New Materialist approaches to texts from the early 20th C. have illuminated the influence of object culture on artistic responses to the period. Encounters with the everyday world and “so-called trivia” (Beja 21) anchor modernist explorations not just of the subjective movement of the mind, but also the construction of the self. That reciprocal dynamic of Modernism and modernity is the focus for this course, which engages with an historicized sense of the modern material world as enunciated in texts by authors such as Virginia Woolf, E. M. Forster, D. H. Lawrence, Evelyn Waugh, Dorothy L. Sayers, and Jean Rhys. The underlying research questions: how do these authors depict machines and technology, resources and raw materials, and mass-produced commodities to engage with the socio-economic structures and political frameworks of interwar Britain? How can textual representations of such objects be read through writers’ and characters’ tactical engagements with consumerism and the material world? Literary and theoretical perspectives, such as those of Louis Althusser, Walter Benjamin, Jane Bennett, Pierre Bourdieu, Bill Brown, and David Trotter, will inform discussions and course projects, where key objects or materials in the texts will offer us a way into an historicized literary analysis.

803.3: Topics in Literary and Cultural History

Indigenous Literary History and the Politics of Form

Instructor: Jenna Hunnef

In his preface to Why Indigenous Literatures Matter (2017), Cherokee scholar and critic Daniel Heath Justice argues that “relationship is the driving impetus behind the vast majority of texts by Indigenous writers.” Taking its cue from Justice, this course develops “meaningful connections” between the literary activism and resistance of Indigenous North American writers working in the nineteenth and early twentieth centuries and the activist practices and resurgent methodologies expressed by later generations of Indigenous authors and critics. Students will expand their understanding of Indigenous literary history in their reading of selected creative and critical works from across Turtle Island that mobilize the politics of literary form and genre to express anti-colonial resistance and reaffirm community commitments and relationships. Class readings and discussions will be organized by the discussion of four formal categories (polemic, historical revisionism, detective fiction, and speculative fiction) in order to trace a web of intergenerational influences across time and space, all within an explicitly politicized literary context. Class discussions will also draw upon and engage with the history of the field’s theoretical and critical development, with particular focus on the central debates and methodologies of current scholarship, including Indigenous literary nationalism, cosmopolitanism, transnationalism, resurgence theory, Indigenous and intersectional feminisms, and queer/LGBT2SI studies.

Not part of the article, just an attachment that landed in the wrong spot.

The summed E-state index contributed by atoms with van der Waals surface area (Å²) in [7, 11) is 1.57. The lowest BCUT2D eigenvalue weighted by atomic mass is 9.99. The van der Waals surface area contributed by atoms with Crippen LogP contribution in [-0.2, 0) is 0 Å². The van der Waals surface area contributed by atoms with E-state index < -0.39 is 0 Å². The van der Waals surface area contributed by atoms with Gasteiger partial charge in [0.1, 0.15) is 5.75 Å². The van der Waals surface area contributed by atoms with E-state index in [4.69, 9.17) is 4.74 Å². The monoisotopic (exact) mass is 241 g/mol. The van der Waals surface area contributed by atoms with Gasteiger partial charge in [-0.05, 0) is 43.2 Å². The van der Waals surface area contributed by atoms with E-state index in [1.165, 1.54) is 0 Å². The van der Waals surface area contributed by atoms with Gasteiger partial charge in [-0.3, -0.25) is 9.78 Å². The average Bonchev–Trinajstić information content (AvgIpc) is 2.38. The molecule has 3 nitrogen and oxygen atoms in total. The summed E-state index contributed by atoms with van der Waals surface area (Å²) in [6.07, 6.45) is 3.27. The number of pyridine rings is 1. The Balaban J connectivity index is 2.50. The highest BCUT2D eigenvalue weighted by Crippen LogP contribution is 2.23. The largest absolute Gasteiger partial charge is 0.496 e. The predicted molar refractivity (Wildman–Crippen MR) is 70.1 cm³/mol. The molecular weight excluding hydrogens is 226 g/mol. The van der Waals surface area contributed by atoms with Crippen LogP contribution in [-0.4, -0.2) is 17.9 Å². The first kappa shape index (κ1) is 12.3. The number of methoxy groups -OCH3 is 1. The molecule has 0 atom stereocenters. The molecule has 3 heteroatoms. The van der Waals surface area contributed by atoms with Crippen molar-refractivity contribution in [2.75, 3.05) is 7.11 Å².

Primary text readings for this class may include: essays and speeches by William Apess (“An Indian’s Looking-Glass for the White Man,” “Eulogy on King Philip”); poems and stories by Emily Pauline Johnson (“A Cry From an Indian Wife,” “A Red Girl’s Reasoning”); novels by D’Arcy McNickle (Runner in the Sun), Cherie Dimaline (The Marrow Thieves), Todd Downing (Murder on Tour), and Carole laFavor (Along the Journey River); and plays and criticism by R. Lynn Riggs (The Cherokee Night, “The Vine”).